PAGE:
Transformation of the health system using “Digital Twins”
by Tarek Milla, April 20, 2022
The extended use of the IoT (Internet of Things) in all areas of life, as well as the growth and continuous improvement of Artificial Intelligence (AI) is generating an increasing interest in the development of virtual worlds and, within those, digital twins, which are virtual replicas of an object or system in the physical world.
These virtual twins are updated with real-time data, and use simulation, machine learning, and logic to help in decision-making. In health systems, digital twins are used to construct digital representations of health information, like hospital environments, laboratory results, and even human physiology, using computer models.
The development and use of these digital twins in the healthcare environment is providing a promising potential for improvements in the efficiency of health systems, in the management of healthcare processes and procedures, in the ways that patients are cared for, and in the research, development, and improvement of treatments. All this is thanks to the fact that these virtual twins enable technologies to be developed and tested using data before they are developed in real life, making implementation more rapid and economical, as stated in the article “Digital twins: our virtual twin in personalized medicine.”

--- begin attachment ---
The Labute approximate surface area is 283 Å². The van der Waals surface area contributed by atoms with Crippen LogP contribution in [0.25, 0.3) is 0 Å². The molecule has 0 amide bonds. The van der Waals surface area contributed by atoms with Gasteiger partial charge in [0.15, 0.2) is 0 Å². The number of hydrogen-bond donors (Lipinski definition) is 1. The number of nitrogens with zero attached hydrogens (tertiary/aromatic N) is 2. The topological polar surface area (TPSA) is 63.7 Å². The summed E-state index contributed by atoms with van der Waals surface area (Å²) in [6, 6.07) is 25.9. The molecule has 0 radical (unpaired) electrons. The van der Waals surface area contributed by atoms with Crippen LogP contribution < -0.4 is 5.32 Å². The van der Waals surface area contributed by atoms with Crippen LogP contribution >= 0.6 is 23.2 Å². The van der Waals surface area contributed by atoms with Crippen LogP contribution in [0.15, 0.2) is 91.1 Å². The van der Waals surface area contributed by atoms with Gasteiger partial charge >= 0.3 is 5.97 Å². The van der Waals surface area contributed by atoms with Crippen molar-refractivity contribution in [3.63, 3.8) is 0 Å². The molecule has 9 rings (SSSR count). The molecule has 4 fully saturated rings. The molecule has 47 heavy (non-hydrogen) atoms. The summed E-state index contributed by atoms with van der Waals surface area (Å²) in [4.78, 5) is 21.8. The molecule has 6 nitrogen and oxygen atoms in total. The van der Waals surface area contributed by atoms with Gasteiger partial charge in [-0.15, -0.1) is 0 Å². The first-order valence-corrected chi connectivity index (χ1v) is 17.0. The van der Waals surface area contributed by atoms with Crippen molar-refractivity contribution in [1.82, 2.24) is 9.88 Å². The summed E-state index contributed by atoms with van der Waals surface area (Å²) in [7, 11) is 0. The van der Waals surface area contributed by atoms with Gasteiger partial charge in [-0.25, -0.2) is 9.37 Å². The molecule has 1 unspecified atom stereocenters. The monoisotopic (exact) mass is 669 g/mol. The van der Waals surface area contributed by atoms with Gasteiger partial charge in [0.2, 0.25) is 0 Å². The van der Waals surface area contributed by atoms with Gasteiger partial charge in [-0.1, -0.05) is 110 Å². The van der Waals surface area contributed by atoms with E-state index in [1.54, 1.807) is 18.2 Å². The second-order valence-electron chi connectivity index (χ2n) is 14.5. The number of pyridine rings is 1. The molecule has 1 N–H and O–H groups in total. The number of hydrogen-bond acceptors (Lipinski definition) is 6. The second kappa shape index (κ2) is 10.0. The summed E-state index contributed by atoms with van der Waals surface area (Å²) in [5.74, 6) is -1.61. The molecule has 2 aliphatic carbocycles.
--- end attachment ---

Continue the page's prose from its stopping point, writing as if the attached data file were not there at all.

This enables us to propose a new scenario in personalized medicine as a result of this concept, as these digital clones will enable clinical trials to be carried out on the computer, trying different treatments on the same patient, perfecting and adapting the therapies based on each case. This can be seen in the concept defined by the Swedish Digital Twin Consortium.
Digital twins also offer opportunities in the performance of the healthcare system. They enable the discovery of new areas for improvement and provide personalization of both medicine and diagnosis. As a result, they could prevent and detect disease before the symptoms are evident, test new techniques and procedures, and identify the patients most suitable for clinical trials based on their characteristics and other aspects.
With that in mind, so that this can become a reality, the management of health data and the quality of those data become key aspects, as large quantities of health data are collected in order to create a digital model for simulation and testing. As noted in the publication, “Humanizing Medtech: The dawn of a digital twin” the programming and use of digital twins to offer sound predictions depends fundamentally on a large quantity of diverse data. For that reason, this data packet must be of high quality and constantly updated, so that the digital twin can be used for a constant stream of new simulations.
The use of digital twins forecasts a revolution in clinical processes and hospital management, improving medical care. Digital monitoring, and the advances in modeling of the human body, are tools that help healthcare professionals as they study diseases, new medications, and medical devices. It is evident that the implementation of digital twins in healthcare is only beginning, and their future is almost infinite.